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Saturday, February 6, 2010

Record Search Update England, Luxemburg, Netherlands, Colombia, and Spain

FamilySearch Record Search continues to add huge collections of records from around the world. As of February 6, 2010, the Website added England, Cheshire Probate Records and Cheshire Land Tax Assessments index collections. Other new image collections include the Luxembourg Civil Registration, Netherlands, Noord-Brabant Province Population Register, Colombia Catholic Church Record, and Spain Catholic Church Records which consolidates all the previously separately published dioceses from Spain as well as several new ones. Here are more detailed descriptions of each of the new records: (All descriptions from FamilySearch Wiki)

England, Cheshire Probate Records: Wills probated up to 1857 were handled and kept by the Consistory Court of the Diocese Chester; thereafter (1858-1940) they were handled by the District Probate Registry for Cheshire. Until 1837 a male as young as 14 and a girl as young as 12 could make a will; thereafter one had to be 21 to make a will. Wills for married women before 1882 are rare because they were not allowed to have property. Those who had land or money, such as merchants, shopkeepers, farmers, or laborers, created wills. About 10% of the heads of households were probated before 1857, but as many as 25% left a will or was mentioned in one. There are about 143,000 names indexed in Cheshire Probate Record indexes.

Cheshire Land Tax Assessments 1778 to 1832 index collections: Land tax assessments began in 1692 and ended in 1963. Most of the surviving collection of land tax assessments range from 1780 to 1832. The tax was administered through the Court of Quarter Sessions of the Peace. They were organized by county, hundred, and parish. From 1692 to 1831, Catholics were assessed a double portion. Coverage for this tax was aimed at the landowners and the tenants who rented from the landowners. That ranged from nobility to peasant.

Luxembourg Civil Registration 1793 to 1923: The events are recorded either in French or German totally by hand or in partially pre-printed books where the information is then entered by hand. The name of a child not registered when born will not be given in the death record, but the gender of that child will be. If the child was stillborn it will state that, although sometimes this term was applied to children who died shortly after birth.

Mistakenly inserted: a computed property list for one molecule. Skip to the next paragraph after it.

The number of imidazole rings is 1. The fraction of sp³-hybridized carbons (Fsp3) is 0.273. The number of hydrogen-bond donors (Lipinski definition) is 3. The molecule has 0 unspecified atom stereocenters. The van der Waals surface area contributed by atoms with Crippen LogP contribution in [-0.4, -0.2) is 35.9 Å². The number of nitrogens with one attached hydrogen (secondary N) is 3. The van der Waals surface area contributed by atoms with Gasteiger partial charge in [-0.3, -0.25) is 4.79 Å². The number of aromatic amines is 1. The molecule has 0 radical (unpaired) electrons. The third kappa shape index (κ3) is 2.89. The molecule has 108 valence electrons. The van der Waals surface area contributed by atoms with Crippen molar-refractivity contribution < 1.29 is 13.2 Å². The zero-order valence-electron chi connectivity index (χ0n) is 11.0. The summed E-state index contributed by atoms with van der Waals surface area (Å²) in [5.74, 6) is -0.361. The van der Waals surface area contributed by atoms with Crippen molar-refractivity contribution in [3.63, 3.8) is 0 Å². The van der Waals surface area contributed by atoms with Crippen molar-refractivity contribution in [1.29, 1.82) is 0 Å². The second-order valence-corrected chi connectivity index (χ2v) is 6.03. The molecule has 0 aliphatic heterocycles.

Netherlands, Noord-Brabant Province Population Register 1820 to 1930: The records from 1850 to 1920 were kept in bound registers that were sorted by addresses. Later registers were sorted by family names. From 1920 to 1940, the registration was done on family cards. As individuals died, their cards or printouts were sent to the Central Offices for Statistics.

Colombia Catholic Church Record 1598 to present: The earlier records from this collection are all handwritten in a narrative format. Some later records are handwritten on printed forms, which may vary slightly from one priest to another. Generally, these records were written in chronological order. In smaller parishes, one book was used for all the ordinances (such as baptism, marriage, and death). In larger cities, records of the different types of sacred ordinances were kept in separate books. Confirmations were generally written in the baptismal registers. Some of the older records are damaged, but most of the genealogical information can be extracted.

Spain Catholic Church Records from 1500 to 1984: This collection of Catholic Church parish records of Spain covers 1500 through 1984. The collection includes records from the dioceses of Avila, Ciudad Real, Ciudad Rodrigo, Gerona, Lugo, Murcia, and Segovia.

1 comment:

  1. The first thing to do when you want to access several public records online is to find a reliable site which holds all this information and keeps it constantly updated.
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